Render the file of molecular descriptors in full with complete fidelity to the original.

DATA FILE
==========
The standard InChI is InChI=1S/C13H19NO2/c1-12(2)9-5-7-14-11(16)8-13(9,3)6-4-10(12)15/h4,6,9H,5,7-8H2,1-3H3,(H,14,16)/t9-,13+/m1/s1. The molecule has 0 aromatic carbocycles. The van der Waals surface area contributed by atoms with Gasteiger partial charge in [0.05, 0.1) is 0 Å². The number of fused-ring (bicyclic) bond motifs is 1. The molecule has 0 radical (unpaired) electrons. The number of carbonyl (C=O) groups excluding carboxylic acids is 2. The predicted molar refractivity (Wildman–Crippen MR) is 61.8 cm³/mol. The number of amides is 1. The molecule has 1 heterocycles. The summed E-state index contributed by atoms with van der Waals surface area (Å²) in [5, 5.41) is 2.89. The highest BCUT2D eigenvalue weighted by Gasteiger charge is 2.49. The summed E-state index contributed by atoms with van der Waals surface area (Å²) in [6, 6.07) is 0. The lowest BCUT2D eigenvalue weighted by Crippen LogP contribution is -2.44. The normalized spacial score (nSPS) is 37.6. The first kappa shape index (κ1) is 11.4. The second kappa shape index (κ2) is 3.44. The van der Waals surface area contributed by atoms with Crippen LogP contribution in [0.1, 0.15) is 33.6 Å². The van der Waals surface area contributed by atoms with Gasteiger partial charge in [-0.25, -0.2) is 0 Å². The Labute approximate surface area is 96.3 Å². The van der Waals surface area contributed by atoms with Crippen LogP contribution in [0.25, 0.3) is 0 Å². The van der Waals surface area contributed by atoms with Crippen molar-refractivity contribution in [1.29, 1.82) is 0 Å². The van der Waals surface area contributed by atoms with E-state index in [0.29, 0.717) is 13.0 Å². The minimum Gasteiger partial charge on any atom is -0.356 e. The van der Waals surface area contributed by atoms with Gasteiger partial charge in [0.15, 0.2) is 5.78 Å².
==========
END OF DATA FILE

The standard InChI is InChI=1S/C13H19NO2/c1-12(2)9-5-7-14-11(16)8-13(9,3)6-4-10(12)15/h4,6,9H,5,7-8H2,1-3H3,(H,14,16)/t9-,13+/m1/s1. The molecule has 0 aromatic carbocycles. The van der Waals surface area contributed by atoms with Gasteiger partial charge in [0.05, 0.1) is 0 Å². The number of fused-ring (bicyclic) bond motifs is 1. The molecule has 0 radical (unpaired) electrons. The number of carbonyl (C=O) groups excluding carboxylic acids is 2. The predicted molar refractivity (Wildman–Crippen MR) is 61.8 cm³/mol. The number of amides is 1. The molecule has 1 heterocycles. The summed E-state index contributed by atoms with van der Waals surface area (Å²) in [5, 5.41) is 2.89. The highest BCUT2D eigenvalue weighted by Gasteiger charge is 2.49. The summed E-state index contributed by atoms with van der Waals surface area (Å²) in [6, 6.07) is 0. The lowest BCUT2D eigenvalue weighted by Crippen LogP contribution is -2.44. The normalized spacial score (nSPS) is 37.6. The first kappa shape index (κ1) is 11.4. The second kappa shape index (κ2) is 3.44. The van der Waals surface area contributed by atoms with Crippen LogP contribution in [0.1, 0.15) is 33.6 Å². The van der Waals surface area contributed by atoms with Gasteiger partial charge in [-0.25, -0.2) is 0 Å². The Labute approximate surface area is 96.3 Å². The van der Waals surface area contributed by atoms with Crippen LogP contribution in [0.25, 0.3) is 0 Å². The van der Waals surface area contributed by atoms with Crippen molar-refractivity contribution in [1.29, 1.82) is 0 Å². The van der Waals surface area contributed by atoms with E-state index in [0.29, 0.717) is 13.0 Å². The minimum Gasteiger partial charge on any atom is -0.356 e. The van der Waals surface area contributed by atoms with Gasteiger partial charge in [0.15, 0.2) is 5.78 Å².